Critical Objects

“Critical Objects” is a series of items that balance on the border between functional furniture and sculptural form without taking a definate position within either concept. In this self initiated project, graphic design studio HelloMe explores the curious nature of everday objects.

From the preface of the catalogue:

”Till Wiedeck has created objects that are only allegedly functional. His Critical Objects are furniture made out of tubular steel, wood, concrete and luxurious Calacatta marble. With their clear, almost constructivist design, their static structure is exposed. But ultimately they are distorted, their function is deferred and contorted. Till Weideck’s objects undermine the iconography of design. What had firmly established itself in our visual understanding of a certain type of object is suddenly reduced to absurdity, reversed, warped, travestied, de- and overfuctionalised. (…) The redundancy of statics, playful use of color and material and aesthetic distortion of his Critical Objects render them sculptures. His peculiar objects clear the way for an aesthetic joy that is to be found in the ungrounded, in the artistic.” — Sophie Jung

The underlying concept of “Critical Objects” is based on the thought that reactions to a matter is not simply derived from the perception of the object itself but attached to said object is an emotional reaction. The immediate action and reaction to a form can be restricted by the conventional ingrained response – you see something with four legs and a surface, your mind tells you it is a table, because you learned it is a table. “Critical Objects” challenges the perception of the initial disposition to the object by altering the context of the subject.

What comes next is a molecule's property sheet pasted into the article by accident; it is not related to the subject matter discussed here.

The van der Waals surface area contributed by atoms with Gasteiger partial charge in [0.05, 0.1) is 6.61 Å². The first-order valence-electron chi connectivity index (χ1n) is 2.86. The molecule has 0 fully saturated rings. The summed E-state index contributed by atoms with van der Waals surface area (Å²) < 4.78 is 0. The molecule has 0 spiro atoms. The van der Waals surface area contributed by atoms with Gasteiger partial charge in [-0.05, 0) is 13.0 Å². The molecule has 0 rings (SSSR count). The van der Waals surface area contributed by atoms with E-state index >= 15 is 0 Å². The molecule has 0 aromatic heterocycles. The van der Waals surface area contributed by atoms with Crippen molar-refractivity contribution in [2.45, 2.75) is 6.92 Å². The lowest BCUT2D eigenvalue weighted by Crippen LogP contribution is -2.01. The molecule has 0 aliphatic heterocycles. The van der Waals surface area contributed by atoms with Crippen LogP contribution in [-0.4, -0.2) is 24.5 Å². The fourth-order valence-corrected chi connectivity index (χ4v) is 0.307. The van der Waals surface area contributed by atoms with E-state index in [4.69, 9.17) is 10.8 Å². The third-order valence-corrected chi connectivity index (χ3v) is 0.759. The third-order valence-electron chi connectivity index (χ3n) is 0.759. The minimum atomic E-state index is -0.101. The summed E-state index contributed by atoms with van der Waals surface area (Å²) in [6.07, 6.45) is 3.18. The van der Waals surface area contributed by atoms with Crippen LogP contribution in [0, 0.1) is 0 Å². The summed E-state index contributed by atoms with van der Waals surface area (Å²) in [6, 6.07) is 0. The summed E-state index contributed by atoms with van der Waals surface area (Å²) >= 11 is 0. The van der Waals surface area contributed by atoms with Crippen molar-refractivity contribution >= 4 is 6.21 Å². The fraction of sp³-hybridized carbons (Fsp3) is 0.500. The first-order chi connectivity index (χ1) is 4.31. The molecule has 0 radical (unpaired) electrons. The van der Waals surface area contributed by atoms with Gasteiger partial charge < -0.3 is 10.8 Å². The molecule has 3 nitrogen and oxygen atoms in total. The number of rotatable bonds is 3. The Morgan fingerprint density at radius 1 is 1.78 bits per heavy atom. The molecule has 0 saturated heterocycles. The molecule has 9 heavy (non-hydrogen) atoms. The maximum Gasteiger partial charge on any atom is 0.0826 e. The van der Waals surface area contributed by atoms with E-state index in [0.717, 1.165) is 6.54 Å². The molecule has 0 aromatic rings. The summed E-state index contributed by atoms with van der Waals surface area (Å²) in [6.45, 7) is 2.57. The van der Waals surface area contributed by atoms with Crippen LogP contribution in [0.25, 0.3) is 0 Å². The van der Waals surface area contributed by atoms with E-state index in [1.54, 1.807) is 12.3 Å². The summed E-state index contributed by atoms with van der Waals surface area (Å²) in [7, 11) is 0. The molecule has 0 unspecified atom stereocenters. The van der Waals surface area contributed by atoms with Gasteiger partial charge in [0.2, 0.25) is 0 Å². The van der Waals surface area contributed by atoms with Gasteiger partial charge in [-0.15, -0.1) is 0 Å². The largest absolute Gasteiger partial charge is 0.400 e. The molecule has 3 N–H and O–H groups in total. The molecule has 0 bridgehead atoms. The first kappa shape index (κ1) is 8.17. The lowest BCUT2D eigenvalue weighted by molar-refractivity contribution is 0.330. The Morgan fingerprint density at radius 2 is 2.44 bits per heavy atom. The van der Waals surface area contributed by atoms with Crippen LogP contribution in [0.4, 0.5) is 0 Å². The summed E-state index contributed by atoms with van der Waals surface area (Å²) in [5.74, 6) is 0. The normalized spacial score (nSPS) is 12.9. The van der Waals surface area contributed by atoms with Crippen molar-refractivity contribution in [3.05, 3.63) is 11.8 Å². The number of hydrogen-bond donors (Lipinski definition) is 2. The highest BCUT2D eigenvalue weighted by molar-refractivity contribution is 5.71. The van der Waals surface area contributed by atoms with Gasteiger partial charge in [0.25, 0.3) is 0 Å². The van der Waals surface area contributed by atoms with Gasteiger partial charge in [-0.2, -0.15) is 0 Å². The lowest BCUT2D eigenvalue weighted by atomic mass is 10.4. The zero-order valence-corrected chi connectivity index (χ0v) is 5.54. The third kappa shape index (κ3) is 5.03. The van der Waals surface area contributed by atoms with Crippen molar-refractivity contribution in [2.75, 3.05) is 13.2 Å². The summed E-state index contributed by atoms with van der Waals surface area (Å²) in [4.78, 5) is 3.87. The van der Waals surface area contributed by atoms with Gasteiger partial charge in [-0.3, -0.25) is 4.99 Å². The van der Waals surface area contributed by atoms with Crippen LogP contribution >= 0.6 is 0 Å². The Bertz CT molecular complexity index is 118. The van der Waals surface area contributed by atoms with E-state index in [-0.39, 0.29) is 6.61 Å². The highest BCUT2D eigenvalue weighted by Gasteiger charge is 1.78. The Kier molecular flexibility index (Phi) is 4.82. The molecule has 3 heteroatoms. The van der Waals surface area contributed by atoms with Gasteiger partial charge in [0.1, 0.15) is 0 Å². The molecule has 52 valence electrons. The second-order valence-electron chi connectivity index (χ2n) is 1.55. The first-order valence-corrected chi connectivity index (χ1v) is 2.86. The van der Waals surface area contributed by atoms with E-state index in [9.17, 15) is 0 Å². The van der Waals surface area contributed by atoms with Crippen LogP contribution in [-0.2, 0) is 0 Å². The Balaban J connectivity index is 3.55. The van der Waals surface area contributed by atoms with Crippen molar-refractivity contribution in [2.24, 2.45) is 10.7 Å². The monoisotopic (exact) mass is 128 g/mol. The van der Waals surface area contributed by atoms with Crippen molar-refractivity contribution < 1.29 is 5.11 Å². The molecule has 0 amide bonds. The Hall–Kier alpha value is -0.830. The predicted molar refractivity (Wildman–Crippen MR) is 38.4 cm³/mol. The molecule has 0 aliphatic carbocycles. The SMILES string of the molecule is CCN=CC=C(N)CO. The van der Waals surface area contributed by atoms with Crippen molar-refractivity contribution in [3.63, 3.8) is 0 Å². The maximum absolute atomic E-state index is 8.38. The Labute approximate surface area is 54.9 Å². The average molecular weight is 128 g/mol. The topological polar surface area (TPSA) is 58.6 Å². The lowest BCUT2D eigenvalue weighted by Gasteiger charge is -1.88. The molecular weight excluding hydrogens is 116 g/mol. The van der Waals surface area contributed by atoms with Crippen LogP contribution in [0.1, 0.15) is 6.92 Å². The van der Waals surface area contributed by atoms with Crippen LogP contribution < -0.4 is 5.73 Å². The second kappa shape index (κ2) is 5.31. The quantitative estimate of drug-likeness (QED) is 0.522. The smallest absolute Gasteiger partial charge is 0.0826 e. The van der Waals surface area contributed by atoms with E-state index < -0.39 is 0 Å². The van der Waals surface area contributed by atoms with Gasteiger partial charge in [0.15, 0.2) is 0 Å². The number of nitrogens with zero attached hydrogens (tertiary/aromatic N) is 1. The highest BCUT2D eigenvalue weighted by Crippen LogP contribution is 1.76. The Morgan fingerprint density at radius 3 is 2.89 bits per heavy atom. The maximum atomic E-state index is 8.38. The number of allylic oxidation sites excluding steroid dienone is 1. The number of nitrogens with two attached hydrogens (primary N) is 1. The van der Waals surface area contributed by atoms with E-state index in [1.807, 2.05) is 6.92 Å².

“Critical Objects” is the result of an experiment without any predetermined goal. Through the re-interpretation of everyday objects and the rearrangement of their functional properties, the fundamental nature of the form is changed. Their function is reduced, amplified, or even annihilated. Hereby a new perspective of their altered potentials is achieved. The real challenge, however, lies with the recipient – the challenge of ones very own perception of things.



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